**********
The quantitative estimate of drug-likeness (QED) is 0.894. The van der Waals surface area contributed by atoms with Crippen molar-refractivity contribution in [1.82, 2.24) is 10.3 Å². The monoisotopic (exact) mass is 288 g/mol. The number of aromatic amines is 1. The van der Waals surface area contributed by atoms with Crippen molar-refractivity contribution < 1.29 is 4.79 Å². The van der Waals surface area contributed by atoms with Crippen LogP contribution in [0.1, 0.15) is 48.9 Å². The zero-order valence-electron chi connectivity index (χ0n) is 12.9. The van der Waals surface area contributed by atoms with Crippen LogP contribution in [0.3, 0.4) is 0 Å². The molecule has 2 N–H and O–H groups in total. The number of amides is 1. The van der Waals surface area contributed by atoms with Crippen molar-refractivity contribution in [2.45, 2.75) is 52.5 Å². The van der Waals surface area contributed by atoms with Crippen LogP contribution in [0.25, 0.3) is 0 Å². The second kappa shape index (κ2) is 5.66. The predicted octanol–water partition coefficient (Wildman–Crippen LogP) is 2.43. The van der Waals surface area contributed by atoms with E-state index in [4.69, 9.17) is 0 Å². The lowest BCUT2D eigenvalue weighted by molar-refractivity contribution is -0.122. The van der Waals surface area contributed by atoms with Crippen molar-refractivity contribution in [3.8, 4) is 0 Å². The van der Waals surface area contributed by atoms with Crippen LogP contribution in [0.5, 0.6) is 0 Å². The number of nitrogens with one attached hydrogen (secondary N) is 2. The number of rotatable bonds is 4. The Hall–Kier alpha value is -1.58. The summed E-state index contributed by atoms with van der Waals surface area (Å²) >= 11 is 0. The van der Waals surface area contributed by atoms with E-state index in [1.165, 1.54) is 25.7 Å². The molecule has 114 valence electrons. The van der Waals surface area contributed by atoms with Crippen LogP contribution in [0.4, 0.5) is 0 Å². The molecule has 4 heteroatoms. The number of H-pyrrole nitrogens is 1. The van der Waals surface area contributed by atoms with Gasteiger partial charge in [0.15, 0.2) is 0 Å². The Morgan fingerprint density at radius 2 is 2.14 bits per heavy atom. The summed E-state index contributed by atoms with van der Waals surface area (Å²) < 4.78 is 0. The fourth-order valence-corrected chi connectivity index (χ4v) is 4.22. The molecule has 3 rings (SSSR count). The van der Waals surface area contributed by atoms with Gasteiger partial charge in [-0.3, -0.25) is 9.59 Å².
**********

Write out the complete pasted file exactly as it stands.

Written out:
The quantitative estimate of drug-likeness (QED) is 0.894. The van der Waals surface area contributed by atoms with Crippen molar-refractivity contribution in [1.82, 2.24) is 10.3 Å². The monoisotopic (exact) mass is 288 g/mol. The number of aromatic amines is 1. The van der Waals surface area contributed by atoms with Crippen molar-refractivity contribution < 1.29 is 4.79 Å². The van der Waals surface area contributed by atoms with Crippen LogP contribution in [0.1, 0.15) is 48.9 Å². The zero-order valence-electron chi connectivity index (χ0n) is 12.9. The van der Waals surface area contributed by atoms with Crippen LogP contribution in [0.3, 0.4) is 0 Å². The molecule has 2 N–H and O–H groups in total. The number of amides is 1. The van der Waals surface area contributed by atoms with Crippen molar-refractivity contribution in [2.45, 2.75) is 52.5 Å². The van der Waals surface area contributed by atoms with Crippen LogP contribution in [0.25, 0.3) is 0 Å². The second kappa shape index (κ2) is 5.66. The predicted octanol–water partition coefficient (Wildman–Crippen LogP) is 2.43. The van der Waals surface area contributed by atoms with E-state index in [4.69, 9.17) is 0 Å². The lowest BCUT2D eigenvalue weighted by molar-refractivity contribution is -0.122. The van der Waals surface area contributed by atoms with Crippen molar-refractivity contribution in [3.8, 4) is 0 Å². The van der Waals surface area contributed by atoms with Crippen LogP contribution in [0.5, 0.6) is 0 Å². The number of nitrogens with one attached hydrogen (secondary N) is 2. The number of rotatable bonds is 4. The Hall–Kier alpha value is -1.58. The summed E-state index contributed by atoms with van der Waals surface area (Å²) >= 11 is 0. The van der Waals surface area contributed by atoms with E-state index in [1.165, 1.54) is 25.7 Å². The molecule has 114 valence electrons. The van der Waals surface area contributed by atoms with Crippen LogP contribution in [0.4, 0.5) is 0 Å². The molecule has 4 heteroatoms. The number of H-pyrrole nitrogens is 1. The van der Waals surface area contributed by atoms with Gasteiger partial charge in [0.15, 0.2) is 0 Å². The Morgan fingerprint density at radius 2 is 2.14 bits per heavy atom. The summed E-state index contributed by atoms with van der Waals surface area (Å²) < 4.78 is 0. The fourth-order valence-corrected chi connectivity index (χ4v) is 4.22. The molecule has 3 rings (SSSR count). The van der Waals surface area contributed by atoms with Gasteiger partial charge in [-0.3, -0.25) is 9.59 Å².